Published by Palgrave Macmillan, 2006
Roy G. Saltman, the author, is an independent consultant who previously published two reports on contemporaneous issues in this field for the National Institute of Standards and Technology (NIST). His first report for NIST was sponsored by the Congressional agency now called the Government Accountability Office; his second was sponsored by the (private) John and Mary R. Markle Foundation.
Saltman obtained a BEE at RPI in 1953 and an MS in EE at MIT in 1955. He received the Professional Degree of Electrical Engineer at Columbia U. in 1962 and a master’s degree in public administration from American U. in 1976. He was enployed by Sperry Gyroscope Co. from 1955 to 1964 and by IBM from 1964 to 1969. He worked for NIST (formerly called the National Bureau of Standards) from 1969 to 1996, when he retired from fulltime employment.
For a more complete C.V. for Saltman, go to: http://roygsaltman.com/biography/
Synopsis: The first chapter covers in detail the Florida fiasco of 2000, and then chrono-logically traces the evolution of voting technology, from oral voting in the earliest days of this republic to mark-sense ballots and touch-screens used today. Systems used at various times in various states included party-specific paper ballots that caused violence at polling stations, all-party paper ballots, lever voting machines that used no ballots, and pre-scored punch-card ballots. Various types of frauds are discussed. The tangled responsibilities of the federal government, the 50 state governments and DC, and the numerous local governments are analyzed. Several relevant federal laws are presented and described.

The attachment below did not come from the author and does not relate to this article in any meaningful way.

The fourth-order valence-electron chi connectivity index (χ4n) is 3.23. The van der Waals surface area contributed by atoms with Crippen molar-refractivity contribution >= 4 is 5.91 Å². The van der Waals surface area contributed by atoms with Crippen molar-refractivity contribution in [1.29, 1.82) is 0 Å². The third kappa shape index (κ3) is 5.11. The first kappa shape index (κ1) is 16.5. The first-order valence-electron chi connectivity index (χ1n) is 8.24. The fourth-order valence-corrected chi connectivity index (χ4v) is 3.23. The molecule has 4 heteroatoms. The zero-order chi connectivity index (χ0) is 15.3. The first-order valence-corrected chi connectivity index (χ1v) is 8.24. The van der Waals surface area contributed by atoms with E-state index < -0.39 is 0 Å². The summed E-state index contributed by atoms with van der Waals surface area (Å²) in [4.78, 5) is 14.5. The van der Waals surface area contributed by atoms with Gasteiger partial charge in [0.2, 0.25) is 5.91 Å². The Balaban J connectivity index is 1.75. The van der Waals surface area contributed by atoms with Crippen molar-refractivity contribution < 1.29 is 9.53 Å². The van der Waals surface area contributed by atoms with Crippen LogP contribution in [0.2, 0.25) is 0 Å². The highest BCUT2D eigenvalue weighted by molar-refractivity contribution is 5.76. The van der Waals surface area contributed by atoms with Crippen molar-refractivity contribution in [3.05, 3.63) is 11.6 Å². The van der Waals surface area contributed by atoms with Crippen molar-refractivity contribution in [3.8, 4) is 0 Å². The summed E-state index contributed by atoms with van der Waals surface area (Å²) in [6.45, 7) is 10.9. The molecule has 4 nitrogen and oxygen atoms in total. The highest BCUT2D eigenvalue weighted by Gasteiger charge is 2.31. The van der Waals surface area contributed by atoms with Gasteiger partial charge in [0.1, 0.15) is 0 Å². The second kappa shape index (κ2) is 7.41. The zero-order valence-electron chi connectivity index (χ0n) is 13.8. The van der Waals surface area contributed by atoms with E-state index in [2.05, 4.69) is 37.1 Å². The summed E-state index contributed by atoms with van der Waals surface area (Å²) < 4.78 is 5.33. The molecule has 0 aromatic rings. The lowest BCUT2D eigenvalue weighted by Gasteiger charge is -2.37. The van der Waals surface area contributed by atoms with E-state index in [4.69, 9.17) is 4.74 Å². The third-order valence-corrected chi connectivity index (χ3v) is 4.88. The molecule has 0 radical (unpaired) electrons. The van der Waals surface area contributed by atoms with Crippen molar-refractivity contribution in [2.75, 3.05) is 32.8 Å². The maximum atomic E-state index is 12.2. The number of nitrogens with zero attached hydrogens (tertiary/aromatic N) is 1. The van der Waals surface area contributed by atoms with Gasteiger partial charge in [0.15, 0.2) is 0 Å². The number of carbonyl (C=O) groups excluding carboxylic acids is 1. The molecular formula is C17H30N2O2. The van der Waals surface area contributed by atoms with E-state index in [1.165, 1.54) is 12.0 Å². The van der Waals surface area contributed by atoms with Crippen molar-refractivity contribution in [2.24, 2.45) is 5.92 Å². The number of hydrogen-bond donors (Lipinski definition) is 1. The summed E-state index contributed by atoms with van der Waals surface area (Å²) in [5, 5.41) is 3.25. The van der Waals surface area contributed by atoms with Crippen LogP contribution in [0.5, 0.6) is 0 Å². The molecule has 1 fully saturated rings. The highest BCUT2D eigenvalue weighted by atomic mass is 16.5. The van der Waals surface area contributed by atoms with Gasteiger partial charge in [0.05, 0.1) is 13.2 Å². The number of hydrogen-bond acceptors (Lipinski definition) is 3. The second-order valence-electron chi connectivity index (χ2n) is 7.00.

Chapter Headings: (1) The 2000 election in Florida: The Family Secret is Exposed. (2) From the Revolution to the Civil War; Consent of the Governed and the Election Clause. (3) The Late 19th Century: Struggling With Voting Rights and Election Fraud. (4) The Late 19th and Early 20th Centuries: Mechanization and Political Reforms. (5) The Middle and Late 20th Century: Movements for Equality, Enfranchisement, and Voting Facilitation. (6) The Middle and Late 20th Century: Election Administration and Computing Technology. (7) The Great Awakening After Florida, through July 2005.
Charles Stewart, Massachusetts Institute of Technology: “This is a must read for those interested in the politics of election reform and in how technology and politics intersect in the United States.”
Richard G. Smolka, Election Administration Reports: “This work is a major conntribution to current and future debates about how to improve the American electoral system.”
R. Michael Alvarez, Professor of Political Science, Caltech, and Caltech/MIT Voting Technology Project: “Saltman gives us a broad sweeping historical perspective on voting technologies for American voters. This is going to be an important reference for all interested in improving voting technologies.”
Alexander Keyssar, Harvard University: “[This book] contains a wealth of informa-tion about voting technology and how it evolved.”